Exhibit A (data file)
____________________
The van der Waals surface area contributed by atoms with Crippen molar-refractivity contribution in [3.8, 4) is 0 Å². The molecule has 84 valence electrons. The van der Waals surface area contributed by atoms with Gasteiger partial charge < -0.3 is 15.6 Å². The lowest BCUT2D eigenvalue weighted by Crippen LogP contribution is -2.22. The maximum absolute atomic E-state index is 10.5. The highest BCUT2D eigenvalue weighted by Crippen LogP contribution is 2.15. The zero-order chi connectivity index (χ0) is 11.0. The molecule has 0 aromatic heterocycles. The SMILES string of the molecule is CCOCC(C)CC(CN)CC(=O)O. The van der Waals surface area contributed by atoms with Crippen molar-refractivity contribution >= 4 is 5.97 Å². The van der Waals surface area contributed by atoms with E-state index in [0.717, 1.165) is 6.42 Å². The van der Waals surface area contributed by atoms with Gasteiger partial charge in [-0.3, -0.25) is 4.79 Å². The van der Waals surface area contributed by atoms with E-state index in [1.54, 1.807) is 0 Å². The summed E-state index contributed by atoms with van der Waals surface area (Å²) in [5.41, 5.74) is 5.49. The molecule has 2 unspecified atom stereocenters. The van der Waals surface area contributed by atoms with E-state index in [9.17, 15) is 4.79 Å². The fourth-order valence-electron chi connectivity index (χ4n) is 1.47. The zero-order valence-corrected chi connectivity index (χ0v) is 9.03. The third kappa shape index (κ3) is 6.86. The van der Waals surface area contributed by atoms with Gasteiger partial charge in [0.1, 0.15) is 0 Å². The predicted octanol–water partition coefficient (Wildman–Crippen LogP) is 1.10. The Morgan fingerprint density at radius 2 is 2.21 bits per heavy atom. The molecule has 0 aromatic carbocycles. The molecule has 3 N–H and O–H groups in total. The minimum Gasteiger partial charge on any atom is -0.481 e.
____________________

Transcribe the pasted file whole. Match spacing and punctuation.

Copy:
The van der Waals surface area contributed by atoms with Crippen molar-refractivity contribution in [3.8, 4) is 0 Å². The molecule has 84 valence electrons. The van der Waals surface area contributed by atoms with Gasteiger partial charge < -0.3 is 15.6 Å². The lowest BCUT2D eigenvalue weighted by Crippen LogP contribution is -2.22. The maximum absolute atomic E-state index is 10.5. The highest BCUT2D eigenvalue weighted by Crippen LogP contribution is 2.15. The zero-order chi connectivity index (χ0) is 11.0. The molecule has 0 aromatic heterocycles. The SMILES string of the molecule is CCOCC(C)CC(CN)CC(=O)O. The van der Waals surface area contributed by atoms with Crippen molar-refractivity contribution >= 4 is 5.97 Å². The van der Waals surface area contributed by atoms with E-state index in [0.717, 1.165) is 6.42 Å². The van der Waals surface area contributed by atoms with Gasteiger partial charge in [-0.3, -0.25) is 4.79 Å². The van der Waals surface area contributed by atoms with E-state index in [1.54, 1.807) is 0 Å². The summed E-state index contributed by atoms with van der Waals surface area (Å²) in [5.41, 5.74) is 5.49. The molecule has 2 unspecified atom stereocenters. The van der Waals surface area contributed by atoms with E-state index in [9.17, 15) is 4.79 Å². The fourth-order valence-electron chi connectivity index (χ4n) is 1.47. The zero-order valence-corrected chi connectivity index (χ0v) is 9.03. The third kappa shape index (κ3) is 6.86. The van der Waals surface area contributed by atoms with Gasteiger partial charge in [0.1, 0.15) is 0 Å². The predicted octanol–water partition coefficient (Wildman–Crippen LogP) is 1.10. The Morgan fingerprint density at radius 2 is 2.21 bits per heavy atom. The molecule has 0 aromatic carbocycles. The molecule has 3 N–H and O–H groups in total. The minimum Gasteiger partial charge on any atom is -0.481 e.